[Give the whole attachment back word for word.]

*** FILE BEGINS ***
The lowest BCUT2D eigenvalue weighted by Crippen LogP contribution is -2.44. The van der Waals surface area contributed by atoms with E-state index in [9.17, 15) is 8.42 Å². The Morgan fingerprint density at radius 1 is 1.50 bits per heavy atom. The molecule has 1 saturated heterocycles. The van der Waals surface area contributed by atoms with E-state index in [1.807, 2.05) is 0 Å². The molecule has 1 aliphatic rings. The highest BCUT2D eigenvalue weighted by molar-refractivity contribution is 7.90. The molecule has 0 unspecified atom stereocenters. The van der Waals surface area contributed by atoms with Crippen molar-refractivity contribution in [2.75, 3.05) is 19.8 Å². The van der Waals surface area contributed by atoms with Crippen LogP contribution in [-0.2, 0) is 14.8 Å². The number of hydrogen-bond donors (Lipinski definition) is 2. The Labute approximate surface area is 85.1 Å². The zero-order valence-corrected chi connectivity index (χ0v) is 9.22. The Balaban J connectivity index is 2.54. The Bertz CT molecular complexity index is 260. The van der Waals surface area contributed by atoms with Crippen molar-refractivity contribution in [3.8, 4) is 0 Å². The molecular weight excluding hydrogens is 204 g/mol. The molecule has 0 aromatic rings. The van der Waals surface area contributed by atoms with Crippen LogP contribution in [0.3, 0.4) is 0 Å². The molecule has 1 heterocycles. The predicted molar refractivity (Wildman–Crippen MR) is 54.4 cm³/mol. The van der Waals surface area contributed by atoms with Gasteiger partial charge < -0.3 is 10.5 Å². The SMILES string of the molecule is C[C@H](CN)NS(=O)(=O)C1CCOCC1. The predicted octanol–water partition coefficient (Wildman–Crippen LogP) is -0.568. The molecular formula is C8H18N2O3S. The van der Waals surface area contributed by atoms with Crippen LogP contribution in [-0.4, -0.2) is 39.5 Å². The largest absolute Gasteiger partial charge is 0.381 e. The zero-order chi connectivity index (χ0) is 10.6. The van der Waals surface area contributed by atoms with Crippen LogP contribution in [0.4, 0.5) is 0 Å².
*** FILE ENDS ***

The lowest BCUT2D eigenvalue weighted by Crippen LogP contribution is -2.44. The van der Waals surface area contributed by atoms with E-state index in [9.17, 15) is 8.42 Å². The Morgan fingerprint density at radius 1 is 1.50 bits per heavy atom. The molecule has 1 saturated heterocycles. The van der Waals surface area contributed by atoms with E-state index in [1.807, 2.05) is 0 Å². The molecule has 1 aliphatic rings. The highest BCUT2D eigenvalue weighted by molar-refractivity contribution is 7.90. The molecule has 0 unspecified atom stereocenters. The van der Waals surface area contributed by atoms with Crippen molar-refractivity contribution in [2.75, 3.05) is 19.8 Å². The van der Waals surface area contributed by atoms with Crippen LogP contribution in [-0.2, 0) is 14.8 Å². The number of hydrogen-bond donors (Lipinski definition) is 2. The Labute approximate surface area is 85.1 Å². The zero-order valence-corrected chi connectivity index (χ0v) is 9.22. The Balaban J connectivity index is 2.54. The Bertz CT molecular complexity index is 260. The van der Waals surface area contributed by atoms with Crippen molar-refractivity contribution in [3.8, 4) is 0 Å². The molecular weight excluding hydrogens is 204 g/mol. The molecule has 0 aromatic rings. The van der Waals surface area contributed by atoms with Crippen LogP contribution in [0.3, 0.4) is 0 Å². The molecule has 1 heterocycles. The predicted molar refractivity (Wildman–Crippen MR) is 54.4 cm³/mol. The van der Waals surface area contributed by atoms with Gasteiger partial charge < -0.3 is 10.5 Å². The SMILES string of the molecule is C[C@H](CN)NS(=O)(=O)C1CCOCC1. The predicted octanol–water partition coefficient (Wildman–Crippen LogP) is -0.568. The molecular formula is C8H18N2O3S. The van der Waals surface area contributed by atoms with Crippen LogP contribution in [-0.4, -0.2) is 39.5 Å². The largest absolute Gasteiger partial charge is 0.381 e. The zero-order chi connectivity index (χ0) is 10.6. The van der Waals surface area contributed by atoms with Crippen LogP contribution in [0.4, 0.5) is 0 Å².